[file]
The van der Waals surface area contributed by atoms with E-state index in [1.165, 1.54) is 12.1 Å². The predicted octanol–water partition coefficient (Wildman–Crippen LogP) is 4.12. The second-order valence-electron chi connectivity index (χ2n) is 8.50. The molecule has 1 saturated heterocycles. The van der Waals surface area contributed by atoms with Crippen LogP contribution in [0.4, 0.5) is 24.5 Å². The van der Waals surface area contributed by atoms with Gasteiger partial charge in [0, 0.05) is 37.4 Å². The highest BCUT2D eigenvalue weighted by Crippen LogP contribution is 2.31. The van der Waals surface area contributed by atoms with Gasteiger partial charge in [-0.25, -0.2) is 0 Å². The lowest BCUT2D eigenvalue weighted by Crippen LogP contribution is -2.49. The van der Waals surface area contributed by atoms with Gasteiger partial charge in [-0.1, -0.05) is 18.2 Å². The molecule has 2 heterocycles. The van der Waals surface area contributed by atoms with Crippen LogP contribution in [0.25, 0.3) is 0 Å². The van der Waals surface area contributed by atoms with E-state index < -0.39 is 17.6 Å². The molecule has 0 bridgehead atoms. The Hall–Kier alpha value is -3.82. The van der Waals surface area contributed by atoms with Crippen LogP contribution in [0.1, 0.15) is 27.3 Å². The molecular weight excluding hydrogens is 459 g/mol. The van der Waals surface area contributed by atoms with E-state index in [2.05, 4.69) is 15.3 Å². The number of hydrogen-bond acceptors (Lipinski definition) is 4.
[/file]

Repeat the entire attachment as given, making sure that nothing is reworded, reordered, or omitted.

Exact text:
The van der Waals surface area contributed by atoms with E-state index in [1.165, 1.54) is 12.1 Å². The predicted octanol–water partition coefficient (Wildman–Crippen LogP) is 4.12. The second-order valence-electron chi connectivity index (χ2n) is 8.50. The molecule has 1 saturated heterocycles. The van der Waals surface area contributed by atoms with Crippen LogP contribution in [0.4, 0.5) is 24.5 Å². The van der Waals surface area contributed by atoms with Gasteiger partial charge in [0, 0.05) is 37.4 Å². The highest BCUT2D eigenvalue weighted by Crippen LogP contribution is 2.31. The van der Waals surface area contributed by atoms with Gasteiger partial charge in [-0.25, -0.2) is 0 Å². The lowest BCUT2D eigenvalue weighted by Crippen LogP contribution is -2.49. The van der Waals surface area contributed by atoms with Gasteiger partial charge in [-0.1, -0.05) is 18.2 Å². The molecule has 2 heterocycles. The van der Waals surface area contributed by atoms with Crippen LogP contribution in [0.25, 0.3) is 0 Å². The van der Waals surface area contributed by atoms with E-state index < -0.39 is 17.6 Å². The molecule has 0 bridgehead atoms. The Hall–Kier alpha value is -3.82. The van der Waals surface area contributed by atoms with Crippen LogP contribution in [0.1, 0.15) is 27.3 Å². The molecular weight excluding hydrogens is 459 g/mol. The van der Waals surface area contributed by atoms with E-state index in [2.05, 4.69) is 15.3 Å². The number of hydrogen-bond acceptors (Lipinski definition) is 4.